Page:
For the bootkit to work, attackers use an old vulnerability, which, nevertheless, is still relevant on many computers.
A hidden bootkit called BlackLotus was the first widely known malware to be able to bypass Secure Boot protection in UEFI, making it a serious threat in cyberspace.
"This bootkit can run even on fully updated Windows 11 systems with UEFI Secure Boot enabled," ESET said in a report.
UEFI bootkits are deployed in the motherboard firmware and provide full control over the operating system boot process, allowing you to disable OS-level security mechanisms and deploy arbitrary payloads with high privileges during system startup.
Details about BlackLotus first surfaced in October 2022, when Sergey Lozhkin, a Kaspersky Lab researcher, described it as “sophisticated criminal software.”
In a nutshell, BlackLotus exploits the CVE-2022-21894 (aka Baton Drop) vulnerability to bypass UEFI Secure Boot protection and tweak its persistence on the victim's machine. Microsoft fixed this vulnerability back in January last year, but due to the fact that not everyone keeps their software up to date, millions of computers are still vulnerable to BlackLotus.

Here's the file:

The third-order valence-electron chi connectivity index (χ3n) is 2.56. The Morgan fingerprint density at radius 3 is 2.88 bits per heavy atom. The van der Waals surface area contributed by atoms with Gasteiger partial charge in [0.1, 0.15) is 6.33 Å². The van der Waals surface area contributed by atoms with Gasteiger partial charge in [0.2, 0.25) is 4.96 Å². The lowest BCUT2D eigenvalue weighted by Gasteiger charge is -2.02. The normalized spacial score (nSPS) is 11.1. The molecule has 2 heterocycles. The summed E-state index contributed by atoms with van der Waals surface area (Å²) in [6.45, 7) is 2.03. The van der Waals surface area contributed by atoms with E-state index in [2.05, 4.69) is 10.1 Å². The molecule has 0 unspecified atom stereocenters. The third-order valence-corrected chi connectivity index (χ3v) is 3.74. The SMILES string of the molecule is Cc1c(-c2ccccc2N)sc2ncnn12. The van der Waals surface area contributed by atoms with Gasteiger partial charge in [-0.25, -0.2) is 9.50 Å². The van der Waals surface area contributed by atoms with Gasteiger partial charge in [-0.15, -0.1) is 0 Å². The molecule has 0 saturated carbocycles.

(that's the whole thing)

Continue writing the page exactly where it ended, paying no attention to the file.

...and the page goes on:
According to ESET, successful exploitation of the vulnerability allows the execution of arbitrary code at the early stages of computer boot, allowing an attacker to perform malicious actions on a system with UEFI Secure Boot enabled without physical access to it.
"This is the first publicly known use of this vulnerability," said Martin Smolar, researcher at ESET.
The exact way the bootkit is deployed is not yet known, but it starts with an installer component that is responsible for writing files to the EFI system partition, disabling HVCI and BitLocker, and then rebooting the host. After the reboot, the bootkit itself is installed, and then it is automatically executed every time the system starts to deploy the kernel driver.
“Over the past few years, many critical vulnerabilities affecting the security of UEFI systems have been discovered. Unfortunately, due to the complexity of the entire UEFI ecosystem and problems with the update supply chain, many of these vulnerabilities remain relevant even long after the fix, ”concluded the ESET specialist.